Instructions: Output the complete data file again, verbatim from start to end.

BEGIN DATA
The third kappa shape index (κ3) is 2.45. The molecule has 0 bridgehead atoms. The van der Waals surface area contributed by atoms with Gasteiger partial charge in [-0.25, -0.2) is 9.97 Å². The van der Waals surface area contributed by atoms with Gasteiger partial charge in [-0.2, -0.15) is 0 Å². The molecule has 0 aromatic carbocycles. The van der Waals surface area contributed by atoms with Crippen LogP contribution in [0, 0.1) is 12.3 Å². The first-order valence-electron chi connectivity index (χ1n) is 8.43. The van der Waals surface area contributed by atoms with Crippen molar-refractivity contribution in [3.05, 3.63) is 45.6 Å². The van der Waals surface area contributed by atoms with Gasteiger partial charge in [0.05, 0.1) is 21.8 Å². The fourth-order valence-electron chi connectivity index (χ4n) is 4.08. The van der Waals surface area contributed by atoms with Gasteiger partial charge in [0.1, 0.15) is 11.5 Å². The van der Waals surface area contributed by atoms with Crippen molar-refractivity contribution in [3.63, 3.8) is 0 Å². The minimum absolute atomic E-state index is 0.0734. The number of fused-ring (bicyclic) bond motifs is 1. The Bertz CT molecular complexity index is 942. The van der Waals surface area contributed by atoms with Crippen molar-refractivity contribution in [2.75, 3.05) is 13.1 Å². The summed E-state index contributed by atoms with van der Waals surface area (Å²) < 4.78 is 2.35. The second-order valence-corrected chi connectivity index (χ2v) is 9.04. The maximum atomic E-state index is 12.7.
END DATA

The third kappa shape index (κ3) is 2.45. The molecule has 0 bridgehead atoms. The van der Waals surface area contributed by atoms with Gasteiger partial charge in [-0.25, -0.2) is 9.97 Å². The van der Waals surface area contributed by atoms with Gasteiger partial charge in [-0.2, -0.15) is 0 Å². The molecule has 0 aromatic carbocycles. The van der Waals surface area contributed by atoms with Crippen LogP contribution in [0, 0.1) is 12.3 Å². The first-order valence-electron chi connectivity index (χ1n) is 8.43. The van der Waals surface area contributed by atoms with Crippen molar-refractivity contribution in [3.05, 3.63) is 45.6 Å². The van der Waals surface area contributed by atoms with Gasteiger partial charge in [0.05, 0.1) is 21.8 Å². The fourth-order valence-electron chi connectivity index (χ4n) is 4.08. The van der Waals surface area contributed by atoms with Gasteiger partial charge in [0.1, 0.15) is 11.5 Å². The van der Waals surface area contributed by atoms with Crippen molar-refractivity contribution in [3.63, 3.8) is 0 Å². The minimum absolute atomic E-state index is 0.0734. The number of fused-ring (bicyclic) bond motifs is 1. The Bertz CT molecular complexity index is 942. The van der Waals surface area contributed by atoms with Crippen molar-refractivity contribution in [2.75, 3.05) is 13.1 Å². The summed E-state index contributed by atoms with van der Waals surface area (Å²) < 4.78 is 2.35. The second-order valence-corrected chi connectivity index (χ2v) is 9.04. The maximum atomic E-state index is 12.7.